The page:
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Myocardial infarction, the technical term for a heart attack, is a life-threatening medical emergency in which your heart muscle starts to deteriorate due to inadequate blood flow. This typically is caused by a blockage in the arteries that carry blood to your heart. A heart attack might result in lasting cardiac damage and perhaps death if a healthcare professional doesn’t rapidly restore blood flow.
You can enhance your health by taking action if you are aware of the dangers of heart attacks. Risk factors are characteristics and way of life choices that can raise your risk of suffering a heart attack. It is crucial to be aware of them. Some risk factors are modifiable, while others cannot be.
Talking to a healthcare expert is the first step since they can assist you in reducing, controlling, or preventing as many risk factors as possible. They might advise making positive adjustments to your daily routine, giving you medicine, or doing both. In this article, we discuss some common risk factors that might make you prone to a heart attack.
9 factors that might increase your risk of getting a heart attack:
Uncontrollable variables can alter blood cholesterol levels, however, there are measures you can undertake to ensure that your cholesterol level is healthy. If necessary, ask your doctor for assistance on how to lower your cholesterol. Increasing your consumption of dietary fibre, choosing nutritious, low-fat foods, and engaging in regular exercise can all help lower your cholesterol.
Diabetes can harm your heart, particularly if it is not under control. Over the age of 65, heart disease claims over 68% of the lives of diabetics. To better control, your blood sugar levels, adhere to your doctor’s treatment plan and make the necessary lifestyle adjustments.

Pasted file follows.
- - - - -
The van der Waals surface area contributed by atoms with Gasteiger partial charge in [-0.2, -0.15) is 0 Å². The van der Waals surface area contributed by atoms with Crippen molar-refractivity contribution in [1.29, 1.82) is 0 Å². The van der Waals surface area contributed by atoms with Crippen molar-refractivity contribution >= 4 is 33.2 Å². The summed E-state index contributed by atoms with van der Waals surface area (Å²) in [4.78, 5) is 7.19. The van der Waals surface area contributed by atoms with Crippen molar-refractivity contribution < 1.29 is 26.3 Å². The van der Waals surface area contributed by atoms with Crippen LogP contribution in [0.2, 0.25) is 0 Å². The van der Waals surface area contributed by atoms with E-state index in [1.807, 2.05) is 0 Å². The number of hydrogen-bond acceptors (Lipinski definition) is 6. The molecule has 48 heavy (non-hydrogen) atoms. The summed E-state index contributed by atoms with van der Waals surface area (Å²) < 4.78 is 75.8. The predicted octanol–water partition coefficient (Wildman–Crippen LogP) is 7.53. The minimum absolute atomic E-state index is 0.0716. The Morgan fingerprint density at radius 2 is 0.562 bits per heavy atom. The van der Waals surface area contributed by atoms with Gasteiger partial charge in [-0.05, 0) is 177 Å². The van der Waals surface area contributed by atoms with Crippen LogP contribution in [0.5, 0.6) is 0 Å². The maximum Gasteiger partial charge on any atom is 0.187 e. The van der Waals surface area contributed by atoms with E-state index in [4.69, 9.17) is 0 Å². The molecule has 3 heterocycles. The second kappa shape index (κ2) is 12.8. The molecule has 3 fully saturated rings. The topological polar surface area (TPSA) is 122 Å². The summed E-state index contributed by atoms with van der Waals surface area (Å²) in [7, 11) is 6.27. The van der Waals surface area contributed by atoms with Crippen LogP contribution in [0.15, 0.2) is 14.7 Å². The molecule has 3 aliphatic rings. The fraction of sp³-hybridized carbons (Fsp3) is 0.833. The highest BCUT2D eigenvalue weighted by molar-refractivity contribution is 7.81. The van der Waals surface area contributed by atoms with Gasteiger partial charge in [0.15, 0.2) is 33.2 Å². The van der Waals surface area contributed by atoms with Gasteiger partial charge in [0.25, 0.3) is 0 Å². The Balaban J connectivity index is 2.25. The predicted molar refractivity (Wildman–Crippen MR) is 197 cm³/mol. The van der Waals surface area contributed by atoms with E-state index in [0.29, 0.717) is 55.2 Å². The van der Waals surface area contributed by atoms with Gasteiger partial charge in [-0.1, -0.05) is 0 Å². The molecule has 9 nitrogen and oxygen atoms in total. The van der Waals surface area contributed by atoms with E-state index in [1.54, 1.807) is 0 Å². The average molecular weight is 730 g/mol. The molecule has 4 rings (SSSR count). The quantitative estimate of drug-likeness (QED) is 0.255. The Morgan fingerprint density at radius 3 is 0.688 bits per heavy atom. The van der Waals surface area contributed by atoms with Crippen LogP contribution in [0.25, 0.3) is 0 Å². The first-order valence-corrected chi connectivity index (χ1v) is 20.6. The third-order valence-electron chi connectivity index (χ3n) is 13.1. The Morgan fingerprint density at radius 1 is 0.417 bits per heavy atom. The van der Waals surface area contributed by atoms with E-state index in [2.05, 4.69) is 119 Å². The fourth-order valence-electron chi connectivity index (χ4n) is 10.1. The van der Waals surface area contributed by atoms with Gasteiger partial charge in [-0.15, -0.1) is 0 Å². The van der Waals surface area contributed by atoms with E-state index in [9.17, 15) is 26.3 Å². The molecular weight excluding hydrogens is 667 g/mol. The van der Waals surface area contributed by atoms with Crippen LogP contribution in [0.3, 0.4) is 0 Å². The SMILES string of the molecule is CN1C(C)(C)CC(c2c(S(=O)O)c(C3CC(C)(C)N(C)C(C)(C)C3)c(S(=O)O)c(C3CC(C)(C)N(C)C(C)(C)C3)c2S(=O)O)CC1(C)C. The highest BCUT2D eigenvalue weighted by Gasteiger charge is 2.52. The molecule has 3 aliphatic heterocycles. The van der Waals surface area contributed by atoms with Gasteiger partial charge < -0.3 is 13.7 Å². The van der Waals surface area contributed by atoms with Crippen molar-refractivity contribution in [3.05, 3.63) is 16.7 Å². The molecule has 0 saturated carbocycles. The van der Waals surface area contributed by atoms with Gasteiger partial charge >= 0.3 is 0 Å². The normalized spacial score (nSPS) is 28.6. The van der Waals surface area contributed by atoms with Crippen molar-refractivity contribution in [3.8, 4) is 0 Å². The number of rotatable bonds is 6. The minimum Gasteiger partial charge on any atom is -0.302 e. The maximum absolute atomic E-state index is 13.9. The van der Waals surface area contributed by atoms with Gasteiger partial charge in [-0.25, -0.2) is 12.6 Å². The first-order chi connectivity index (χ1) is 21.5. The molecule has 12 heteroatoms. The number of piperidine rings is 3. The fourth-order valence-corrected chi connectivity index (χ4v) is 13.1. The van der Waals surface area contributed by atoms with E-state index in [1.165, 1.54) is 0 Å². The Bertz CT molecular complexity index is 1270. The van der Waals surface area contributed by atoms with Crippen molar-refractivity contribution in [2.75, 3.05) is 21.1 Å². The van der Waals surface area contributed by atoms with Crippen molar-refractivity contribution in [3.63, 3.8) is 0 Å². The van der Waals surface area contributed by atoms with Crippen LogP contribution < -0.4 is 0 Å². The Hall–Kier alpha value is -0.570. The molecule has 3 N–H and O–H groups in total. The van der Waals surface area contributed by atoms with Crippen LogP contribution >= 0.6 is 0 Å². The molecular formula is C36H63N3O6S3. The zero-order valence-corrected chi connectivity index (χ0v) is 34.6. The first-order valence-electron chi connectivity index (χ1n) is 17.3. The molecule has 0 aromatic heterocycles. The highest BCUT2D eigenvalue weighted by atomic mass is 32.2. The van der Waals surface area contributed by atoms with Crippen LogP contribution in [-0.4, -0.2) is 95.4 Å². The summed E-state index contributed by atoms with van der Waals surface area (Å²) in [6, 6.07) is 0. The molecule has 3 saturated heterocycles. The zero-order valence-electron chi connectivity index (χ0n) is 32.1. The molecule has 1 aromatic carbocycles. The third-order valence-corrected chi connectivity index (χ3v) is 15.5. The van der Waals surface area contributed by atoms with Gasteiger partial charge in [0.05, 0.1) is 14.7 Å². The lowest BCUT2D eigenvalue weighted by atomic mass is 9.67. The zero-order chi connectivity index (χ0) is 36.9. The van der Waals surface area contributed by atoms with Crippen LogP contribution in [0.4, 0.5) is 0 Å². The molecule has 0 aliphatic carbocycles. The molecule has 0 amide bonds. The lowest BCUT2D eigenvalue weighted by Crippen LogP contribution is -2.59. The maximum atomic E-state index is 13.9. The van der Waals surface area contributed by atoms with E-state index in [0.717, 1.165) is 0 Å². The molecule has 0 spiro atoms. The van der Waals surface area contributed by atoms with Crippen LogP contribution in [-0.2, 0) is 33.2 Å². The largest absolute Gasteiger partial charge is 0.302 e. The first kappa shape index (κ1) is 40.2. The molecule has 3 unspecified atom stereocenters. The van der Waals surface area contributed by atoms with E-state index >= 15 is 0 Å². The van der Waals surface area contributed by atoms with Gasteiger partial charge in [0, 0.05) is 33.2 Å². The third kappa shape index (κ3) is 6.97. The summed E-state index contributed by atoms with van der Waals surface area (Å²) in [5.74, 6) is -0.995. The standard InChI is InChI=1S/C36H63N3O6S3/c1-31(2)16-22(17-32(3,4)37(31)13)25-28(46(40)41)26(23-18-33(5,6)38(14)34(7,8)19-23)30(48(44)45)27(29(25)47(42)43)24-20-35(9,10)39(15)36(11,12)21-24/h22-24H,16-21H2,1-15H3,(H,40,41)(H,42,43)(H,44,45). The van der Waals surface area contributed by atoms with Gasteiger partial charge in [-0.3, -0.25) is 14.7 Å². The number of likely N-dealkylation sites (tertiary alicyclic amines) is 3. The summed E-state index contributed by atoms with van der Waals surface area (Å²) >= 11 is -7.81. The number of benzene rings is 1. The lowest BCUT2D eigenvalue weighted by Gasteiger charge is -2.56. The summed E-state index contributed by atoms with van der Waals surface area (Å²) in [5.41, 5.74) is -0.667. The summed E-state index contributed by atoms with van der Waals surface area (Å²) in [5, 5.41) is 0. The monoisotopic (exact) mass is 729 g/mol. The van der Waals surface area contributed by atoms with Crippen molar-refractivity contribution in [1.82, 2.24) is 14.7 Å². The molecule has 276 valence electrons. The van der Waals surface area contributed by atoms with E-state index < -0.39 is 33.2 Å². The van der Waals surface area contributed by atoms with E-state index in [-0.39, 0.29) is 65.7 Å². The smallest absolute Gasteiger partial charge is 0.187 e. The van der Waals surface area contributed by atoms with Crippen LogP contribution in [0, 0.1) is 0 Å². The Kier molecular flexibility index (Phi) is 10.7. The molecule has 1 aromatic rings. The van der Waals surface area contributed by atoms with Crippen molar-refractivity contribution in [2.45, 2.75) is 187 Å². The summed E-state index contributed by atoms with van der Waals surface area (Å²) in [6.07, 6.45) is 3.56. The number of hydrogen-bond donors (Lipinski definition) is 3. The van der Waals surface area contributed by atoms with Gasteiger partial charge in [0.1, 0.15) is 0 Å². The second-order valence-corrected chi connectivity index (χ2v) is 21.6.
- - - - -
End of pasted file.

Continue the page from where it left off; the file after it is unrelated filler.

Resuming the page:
One very prevalent risk factor for heart disease is high blood pressure. Your heart has to work harder when your blood pressure is up. Heart attacks may result from this stiffening of the heart muscle. Find out what you can do to lower your blood pressure by speaking with your doctor. Your blood pressure may decrease with appropriate exercise, a low-salt and low-fat diet, moderate alcohol consumption, a healthy weight, and stress management.
Increased cholesterol, blood pressure, and heart attack risk are all associated with excess body fat. To reach and stay at a healthy weight, one must follow a balanced diet and engage in appropriate activity. Consult your doctor to find a weight-loss solution if you are having problems losing weight.
Smoking is to blame for one in every five heart attack deaths. Your chance of suffering a heart attack can increase by two to four times if you smoke cigarettes. Smoking reduces the quantity of oxygen that gets to your heart, raises blood pressure, harms blood vessels, and increases the risk of blood clots, therefore the risk is higher for smokers. If you currently smoke, there is still time for you to quit and lower your chance of developing heart disease
6. Insufficient exercise
Coronary heart disease is at risk due to an inactive lifestyle. Regular moderate to strenuous exercise can lower your chance of developing cardiovascular disease. Obesity, diabetes, and blood cholesterol can all be managed with physical activity. For certain people, it can also help reduce blood pressure. Adults should aim for 75 minutes of strenuous activity (such as jogging) or at least 150 minutes of moderate activity (such as brisk walking) per week, or a combination of the two.
A heart attack risk factor is a poor reaction to stress. Test out various stress-reduction strategies to see which ones are most effective for you. Participating in yoga, doing breathing exercises, and using better time management are some strategies for reducing stress.
Heart disease is one of the leading causes of death for both men and women, yet men are more likely than women to suffer a heart attack. Women are more likely than males to die from a heart attack as they age.
9. Old age
Your risk of having a heart attack increases with age. Although a heart attack can occur at any age, the risk considerably rises for men after the age of 45 and for women after menopause, or about the age of 50.
Keep these factors in mind to understand your risk of a heart attack